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Evidence for wild waterfowl origin of H7N3 influenza A virus detected in captive-reared New Jersey pheasants

Overview of attention for article published in Archives of Virology, July 2016
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About this Attention Score

  • Above-average Attention Score compared to outputs of the same age (64th percentile)
  • High Attention Score compared to outputs of the same age and source (91st percentile)

Mentioned by

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6 tweeters
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1 Facebook page

Citations

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4 Dimensions

Readers on

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14 Mendeley
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Title
Evidence for wild waterfowl origin of H7N3 influenza A virus detected in captive-reared New Jersey pheasants
Published in
Archives of Virology, July 2016
DOI 10.1007/s00705-016-2947-z
Pubmed ID
Authors

Andrew M. Ramey, Mia Kim Torchetti, Rebecca L. Poulson, Deborah Carter, Andrew B. Reeves, Paul Link, Patrick Walther, Camille Lebarbenchon, David E. Stallknecht

Abstract

In August 2014, a low-pathogenic H7N3 influenza A virus was isolated from pheasants at a New Jersey gamebird farm and hunting preserve. In this study, we use phylogenetic analyses and calculations of genetic similarity to gain inference into the genetic ancestry of this virus and to identify potential routes of transmission. Results of maximum-likelihood (ML) and maximum-clade-credibility (MCC) phylogenetic analyses provide evidence that A/pheasant/New Jersey/26996-2/2014 (H7N3) had closely related H7 hemagglutinin (HA) and N3 neuraminidase (NA) gene segments as compared to influenza A viruses circulating among wild waterfowl in the central and eastern USA. The estimated time of the most recent common ancestry (TMRCA) between the pheasant virus and those most closely related from wild waterfowl was early 2013 for both the H7 HA and N3 NA gene segments. None of the viruses from waterfowl identified as being most closely related to A/pheasant/New Jersey/26996-2/2014 at the HA and NA gene segments in ML and MCC phylogenetic analyses shared ≥99 % nucleotide sequence identity for internal gene segment sequences. This result indicates that specific viral strains identified in this study as being closely related to the HA and NA gene segments of A/pheasant/New Jersey/26996-2/2014 were not the direct predecessors of the etiological agent identified during the New Jersey outbreak. However, the recent common ancestry of the H7 and N3 gene segments of waterfowl-origin viruses and the virus isolated from pheasants suggests that viral diversity maintained in wild waterfowl likely played an important role in the emergence of A/pheasant/New Jersey/26996-2/2014.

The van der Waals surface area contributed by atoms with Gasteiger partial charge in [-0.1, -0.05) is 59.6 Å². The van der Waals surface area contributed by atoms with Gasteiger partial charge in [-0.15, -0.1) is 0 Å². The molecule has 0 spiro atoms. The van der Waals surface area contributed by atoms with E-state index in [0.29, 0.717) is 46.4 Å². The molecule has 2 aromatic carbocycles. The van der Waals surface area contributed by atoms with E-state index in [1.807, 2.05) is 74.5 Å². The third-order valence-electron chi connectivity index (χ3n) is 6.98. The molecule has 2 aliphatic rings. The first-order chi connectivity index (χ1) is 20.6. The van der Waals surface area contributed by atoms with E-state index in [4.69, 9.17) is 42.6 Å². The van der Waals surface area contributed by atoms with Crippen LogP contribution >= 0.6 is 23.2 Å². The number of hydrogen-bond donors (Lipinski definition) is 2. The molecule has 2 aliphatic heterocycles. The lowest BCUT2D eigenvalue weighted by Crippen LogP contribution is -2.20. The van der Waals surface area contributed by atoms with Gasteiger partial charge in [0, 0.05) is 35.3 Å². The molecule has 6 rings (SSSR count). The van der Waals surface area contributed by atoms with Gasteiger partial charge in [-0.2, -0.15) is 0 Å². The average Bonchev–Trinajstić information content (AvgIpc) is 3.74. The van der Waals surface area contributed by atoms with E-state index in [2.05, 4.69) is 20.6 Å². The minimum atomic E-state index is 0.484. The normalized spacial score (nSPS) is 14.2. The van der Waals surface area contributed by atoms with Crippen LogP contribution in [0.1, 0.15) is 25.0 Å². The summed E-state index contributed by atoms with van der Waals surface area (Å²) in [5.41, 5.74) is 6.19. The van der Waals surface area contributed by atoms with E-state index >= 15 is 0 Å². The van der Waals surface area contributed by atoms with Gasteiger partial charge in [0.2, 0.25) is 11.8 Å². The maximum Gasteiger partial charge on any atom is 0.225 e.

Twitter Demographics

The data shown below were collected from the profiles of 6 tweeters who shared this research output. Click here to find out more about how the information was compiled.

Mendeley readers

The data shown below were compiled from readership statistics for 14 Mendeley readers of this research output. Click here to see the associated Mendeley record.

Geographical breakdown

Country Count As %
Unknown 14 100%

Demographic breakdown

Readers by professional status Count As %
Unspecified 5 36%
Professor > Associate Professor 2 14%
Student > Ph. D. Student 2 14%
Student > Postgraduate 1 7%
Other 1 7%
Other 3 21%
Readers by discipline Count As %
Agricultural and Biological Sciences 6 43%
Unspecified 5 36%
Veterinary Science and Veterinary Medicine 1 7%
Immunology and Microbiology 1 7%
Psychology 1 7%
Other 0 0%

Attention Score in Context

This research output has an Altmetric Attention Score of 3. This is our high-level measure of the quality and quantity of online attention that it has received. This Attention Score, as well as the ranking and number of research outputs shown below, was calculated when the research output was last mentioned on 14 September 2016.
All research outputs
#3,499,169
of 12,222,476 outputs
Outputs from Archives of Virology
#482
of 2,846 outputs
Outputs of similar age
#87,644
of 268,137 outputs
Outputs of similar age from Archives of Virology
#11
of 131 outputs
Altmetric has tracked 12,222,476 research outputs across all sources so far. This one is in the 49th percentile – i.e., 49% of other outputs scored the same or lower than it.
So far Altmetric has tracked 2,846 research outputs from this source. They receive a mean Attention Score of 2.8. This one is in the 45th percentile – i.e., 45% of its peers scored the same or lower than it.
Older research outputs will score higher simply because they've had more time to accumulate mentions. To account for age we can compare this Altmetric Attention Score to the 268,137 tracked outputs that were published within six weeks on either side of this one in any source. This one has gotten more attention than average, scoring higher than 64% of its contemporaries.
We're also able to compare this research output to 131 others from the same source and published within six weeks on either side of this one. This one has done particularly well, scoring higher than 91% of its contemporaries.